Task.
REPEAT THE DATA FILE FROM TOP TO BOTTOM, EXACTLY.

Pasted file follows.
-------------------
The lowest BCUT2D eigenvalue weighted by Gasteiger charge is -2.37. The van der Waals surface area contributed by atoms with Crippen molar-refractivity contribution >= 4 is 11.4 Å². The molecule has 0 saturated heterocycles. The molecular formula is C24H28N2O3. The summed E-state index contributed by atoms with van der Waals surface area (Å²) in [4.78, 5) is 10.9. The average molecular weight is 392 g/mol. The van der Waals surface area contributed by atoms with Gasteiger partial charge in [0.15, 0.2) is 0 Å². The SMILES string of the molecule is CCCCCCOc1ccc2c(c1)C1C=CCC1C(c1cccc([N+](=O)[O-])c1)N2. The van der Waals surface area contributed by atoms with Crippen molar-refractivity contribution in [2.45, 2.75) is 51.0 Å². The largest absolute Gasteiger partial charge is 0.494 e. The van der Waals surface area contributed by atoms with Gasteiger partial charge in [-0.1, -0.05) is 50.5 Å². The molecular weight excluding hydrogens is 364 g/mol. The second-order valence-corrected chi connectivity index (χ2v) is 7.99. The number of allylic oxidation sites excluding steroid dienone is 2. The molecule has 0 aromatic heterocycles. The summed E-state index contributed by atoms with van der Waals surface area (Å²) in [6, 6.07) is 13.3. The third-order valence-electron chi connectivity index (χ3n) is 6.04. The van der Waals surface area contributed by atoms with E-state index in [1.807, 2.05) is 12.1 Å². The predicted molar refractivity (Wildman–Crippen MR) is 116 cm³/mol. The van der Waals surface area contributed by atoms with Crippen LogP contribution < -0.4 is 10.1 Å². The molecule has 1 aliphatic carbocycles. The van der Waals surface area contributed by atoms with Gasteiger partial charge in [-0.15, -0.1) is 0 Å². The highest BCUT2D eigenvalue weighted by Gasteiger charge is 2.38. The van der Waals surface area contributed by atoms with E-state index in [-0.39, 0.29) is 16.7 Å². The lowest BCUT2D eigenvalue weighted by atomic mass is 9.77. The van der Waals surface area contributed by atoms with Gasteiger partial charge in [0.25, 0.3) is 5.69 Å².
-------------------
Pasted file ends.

The lowest BCUT2D eigenvalue weighted by Gasteiger charge is -2.37. The van der Waals surface area contributed by atoms with Crippen molar-refractivity contribution >= 4 is 11.4 Å². The molecule has 0 saturated heterocycles. The molecular formula is C24H28N2O3. The summed E-state index contributed by atoms with van der Waals surface area (Å²) in [4.78, 5) is 10.9. The average molecular weight is 392 g/mol. The van der Waals surface area contributed by atoms with Gasteiger partial charge in [0.15, 0.2) is 0 Å². The SMILES string of the molecule is CCCCCCOc1ccc2c(c1)C1C=CCC1C(c1cccc([N+](=O)[O-])c1)N2. The van der Waals surface area contributed by atoms with Crippen molar-refractivity contribution in [2.45, 2.75) is 51.0 Å². The largest absolute Gasteiger partial charge is 0.494 e. The van der Waals surface area contributed by atoms with Gasteiger partial charge in [-0.1, -0.05) is 50.5 Å². The molecular weight excluding hydrogens is 364 g/mol. The second-order valence-corrected chi connectivity index (χ2v) is 7.99. The number of allylic oxidation sites excluding steroid dienone is 2. The molecule has 0 aromatic heterocycles. The summed E-state index contributed by atoms with van der Waals surface area (Å²) in [6, 6.07) is 13.3. The third-order valence-electron chi connectivity index (χ3n) is 6.04. The van der Waals surface area contributed by atoms with E-state index in [1.807, 2.05) is 12.1 Å². The predicted molar refractivity (Wildman–Crippen MR) is 116 cm³/mol. The van der Waals surface area contributed by atoms with Crippen LogP contribution < -0.4 is 10.1 Å². The molecule has 1 aliphatic carbocycles. The van der Waals surface area contributed by atoms with Gasteiger partial charge in [-0.15, -0.1) is 0 Å². The highest BCUT2D eigenvalue weighted by Gasteiger charge is 2.38. The van der Waals surface area contributed by atoms with E-state index in [-0.39, 0.29) is 16.7 Å². The lowest BCUT2D eigenvalue weighted by atomic mass is 9.77. The van der Waals surface area contributed by atoms with Gasteiger partial charge in [0.25, 0.3) is 5.69 Å².